As a songwriter, I often get asked “How does one write a song?” In light of that, I thought I’d share a few of the ways I sometimes get started when it doesn’t just come to me.
In all honestly, while there may not be as many ways as songwriters, some days it can certainly feel that way. A lot can depend on the kind of song you want to write, who your audience is, and the way you work best.
So how do I write my songs?
Quite often new songs sneak up behind me, all of one piece, and take me hostage until I get them pinned down. This has nearly gotten me fired from a day job before (but the song in question was totally worth it). Because of this I nearly always have something I can record and take notes with. Cellphones can be great for that.
Sometimes I just get lyrics, rarely just a tune. For the longest time I thought I could only write when songs ambushed me, which meant sometimes years would pass with nothing new. Over the last couple of years, I’ve learned that I’m perfectly capable of setting out on safari and stalking and ambushing the songs in my head instead of the other way ’round.
There are some simple exercises you can do to stretch your mind as far as lyrics go.
Make lists of good song title ideas either as they come to you or challenge yourself to come up with say… ten in a week. Do the same thing with good first lines. Then when you’re stuck on what to write about, go through your lists and see if anything jumps out at you and gets you going.
Find someone to collaborate with. If you’re looking to write a chart topper, guess what? They’re all collaborations. Seriously, go check and if I’m wrong, please do share!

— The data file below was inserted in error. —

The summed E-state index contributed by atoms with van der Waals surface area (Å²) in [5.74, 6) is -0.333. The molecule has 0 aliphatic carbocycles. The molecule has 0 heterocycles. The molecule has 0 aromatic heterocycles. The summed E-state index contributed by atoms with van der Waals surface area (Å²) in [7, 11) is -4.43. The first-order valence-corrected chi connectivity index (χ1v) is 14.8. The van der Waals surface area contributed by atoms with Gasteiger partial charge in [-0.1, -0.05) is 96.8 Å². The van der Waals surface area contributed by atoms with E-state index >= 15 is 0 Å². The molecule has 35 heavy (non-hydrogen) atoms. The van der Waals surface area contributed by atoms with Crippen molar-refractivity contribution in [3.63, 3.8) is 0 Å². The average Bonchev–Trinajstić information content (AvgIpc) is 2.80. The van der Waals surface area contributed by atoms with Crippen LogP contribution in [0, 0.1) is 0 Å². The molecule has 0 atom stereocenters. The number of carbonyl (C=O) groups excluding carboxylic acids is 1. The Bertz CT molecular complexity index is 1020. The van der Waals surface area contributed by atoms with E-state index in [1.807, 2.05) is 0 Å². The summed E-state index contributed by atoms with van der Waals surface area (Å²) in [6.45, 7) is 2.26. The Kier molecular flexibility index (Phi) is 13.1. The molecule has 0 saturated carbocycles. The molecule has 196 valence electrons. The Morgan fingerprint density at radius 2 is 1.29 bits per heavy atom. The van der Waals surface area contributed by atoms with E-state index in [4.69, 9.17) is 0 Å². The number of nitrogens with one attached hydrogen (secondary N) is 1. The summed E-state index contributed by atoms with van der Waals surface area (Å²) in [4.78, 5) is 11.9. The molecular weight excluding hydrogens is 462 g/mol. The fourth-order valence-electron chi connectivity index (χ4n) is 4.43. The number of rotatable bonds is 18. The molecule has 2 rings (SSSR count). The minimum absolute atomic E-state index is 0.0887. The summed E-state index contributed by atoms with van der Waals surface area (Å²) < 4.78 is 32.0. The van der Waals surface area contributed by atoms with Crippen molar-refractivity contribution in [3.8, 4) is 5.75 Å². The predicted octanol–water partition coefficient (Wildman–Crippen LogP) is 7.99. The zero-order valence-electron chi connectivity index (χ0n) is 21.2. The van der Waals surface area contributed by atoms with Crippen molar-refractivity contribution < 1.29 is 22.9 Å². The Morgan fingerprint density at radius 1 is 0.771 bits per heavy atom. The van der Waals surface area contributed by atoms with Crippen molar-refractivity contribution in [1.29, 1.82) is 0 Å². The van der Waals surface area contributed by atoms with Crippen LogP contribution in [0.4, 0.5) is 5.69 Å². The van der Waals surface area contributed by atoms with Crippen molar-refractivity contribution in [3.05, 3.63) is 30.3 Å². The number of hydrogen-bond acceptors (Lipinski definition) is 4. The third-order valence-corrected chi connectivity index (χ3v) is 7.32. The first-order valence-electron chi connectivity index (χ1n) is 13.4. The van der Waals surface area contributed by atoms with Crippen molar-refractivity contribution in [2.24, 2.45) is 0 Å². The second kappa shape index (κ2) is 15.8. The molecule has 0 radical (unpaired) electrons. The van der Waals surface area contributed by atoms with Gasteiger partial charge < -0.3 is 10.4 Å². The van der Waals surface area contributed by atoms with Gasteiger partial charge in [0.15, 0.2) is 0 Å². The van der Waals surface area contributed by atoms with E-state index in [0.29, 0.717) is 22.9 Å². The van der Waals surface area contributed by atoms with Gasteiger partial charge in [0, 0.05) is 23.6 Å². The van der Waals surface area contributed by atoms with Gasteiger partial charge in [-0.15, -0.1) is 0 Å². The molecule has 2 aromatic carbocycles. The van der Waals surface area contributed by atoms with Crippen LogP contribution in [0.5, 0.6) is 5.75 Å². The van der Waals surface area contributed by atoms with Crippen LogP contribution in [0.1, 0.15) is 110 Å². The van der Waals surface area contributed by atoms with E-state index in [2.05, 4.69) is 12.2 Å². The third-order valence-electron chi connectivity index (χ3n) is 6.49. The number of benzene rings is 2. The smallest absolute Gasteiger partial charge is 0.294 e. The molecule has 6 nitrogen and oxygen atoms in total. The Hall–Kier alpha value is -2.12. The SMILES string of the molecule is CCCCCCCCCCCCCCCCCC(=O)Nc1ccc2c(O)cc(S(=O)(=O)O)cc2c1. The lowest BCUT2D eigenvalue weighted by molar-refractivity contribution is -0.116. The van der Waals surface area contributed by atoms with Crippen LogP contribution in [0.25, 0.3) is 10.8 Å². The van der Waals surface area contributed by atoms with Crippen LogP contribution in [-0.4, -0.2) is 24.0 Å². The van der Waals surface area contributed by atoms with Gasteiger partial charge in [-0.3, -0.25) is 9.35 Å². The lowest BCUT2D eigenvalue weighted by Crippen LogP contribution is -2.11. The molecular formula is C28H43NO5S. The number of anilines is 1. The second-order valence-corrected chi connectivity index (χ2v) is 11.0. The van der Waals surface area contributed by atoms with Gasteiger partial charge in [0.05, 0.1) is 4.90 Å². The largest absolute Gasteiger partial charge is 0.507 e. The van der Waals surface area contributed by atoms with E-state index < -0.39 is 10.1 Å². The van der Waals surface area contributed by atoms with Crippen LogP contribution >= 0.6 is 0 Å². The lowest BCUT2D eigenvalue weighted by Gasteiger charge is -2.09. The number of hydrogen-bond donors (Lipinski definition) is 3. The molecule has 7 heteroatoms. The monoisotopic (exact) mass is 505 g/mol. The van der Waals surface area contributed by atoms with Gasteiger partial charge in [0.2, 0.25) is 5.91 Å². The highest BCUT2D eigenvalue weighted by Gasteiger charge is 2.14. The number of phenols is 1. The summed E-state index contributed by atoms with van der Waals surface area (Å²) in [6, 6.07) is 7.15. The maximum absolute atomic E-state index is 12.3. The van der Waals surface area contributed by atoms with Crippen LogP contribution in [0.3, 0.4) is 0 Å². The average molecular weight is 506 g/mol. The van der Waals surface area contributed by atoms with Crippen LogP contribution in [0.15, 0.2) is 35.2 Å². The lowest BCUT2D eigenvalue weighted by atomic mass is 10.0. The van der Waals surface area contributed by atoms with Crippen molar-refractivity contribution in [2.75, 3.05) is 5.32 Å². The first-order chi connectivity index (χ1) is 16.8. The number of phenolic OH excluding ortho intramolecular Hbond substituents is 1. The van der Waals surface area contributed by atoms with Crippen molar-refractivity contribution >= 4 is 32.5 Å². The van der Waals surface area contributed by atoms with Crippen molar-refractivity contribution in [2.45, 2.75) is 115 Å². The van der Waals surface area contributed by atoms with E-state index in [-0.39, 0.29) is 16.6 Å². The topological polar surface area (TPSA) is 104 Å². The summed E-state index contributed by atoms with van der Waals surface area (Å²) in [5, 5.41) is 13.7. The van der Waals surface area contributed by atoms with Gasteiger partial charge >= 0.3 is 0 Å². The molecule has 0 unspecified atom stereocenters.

Save all your good snippets. Eventually you may write the rest, find out they slide into something else perfectly, or a handful may combine to make a whole song.
Quantity. Be prolific and don’t be afraid to be terrible. You don’t have to share everything you create. Sometimes you’ll hate all but one line of something, but that line will be a jewel. Feel free to steal that and stick it in something better. You’re exercising your mind, learning how to build rhyming connections, a sense of meter, a feel for different rhythms.
Rhyming dictionaries are your friend. They are not cheating. Professional songwriters use them all the time to help find more interesting and unusual rhymes and avoid the obvious over used ones (breath with death comes to mind). There are a few good online resources that show up with a basic search.
If you can coax something resembling music out of more than one instrument and you have access, try playing around with different ones when you’re writing the music and see how that influences you.
Whatever you try, give it a real chance. You’re unlikely to be instantly amazing at any technique, so give it time and be patient with yourself. At the same time, not every technique or exercise will match the way your brain works best. If something just doesn’t work, don’t beat yourself up over it. Move onto a different technique instead.
Most importantly, have fun with it! You’re probably doing this because you want to, but if not… if you’re doing an assignment and you just want it over and done with? Find a way to use that frustration and work it into what you’re writing. There’s plenty of room in the world for satire. 😉 There’s always a way to turn a simple boring songwriting prompt on its ear, inside out, or upside down while still technically including all the elements you’re supposed to.
Have a question about songwriting? I may not have all the answers, but you’re welcome to leave a comment and ask away!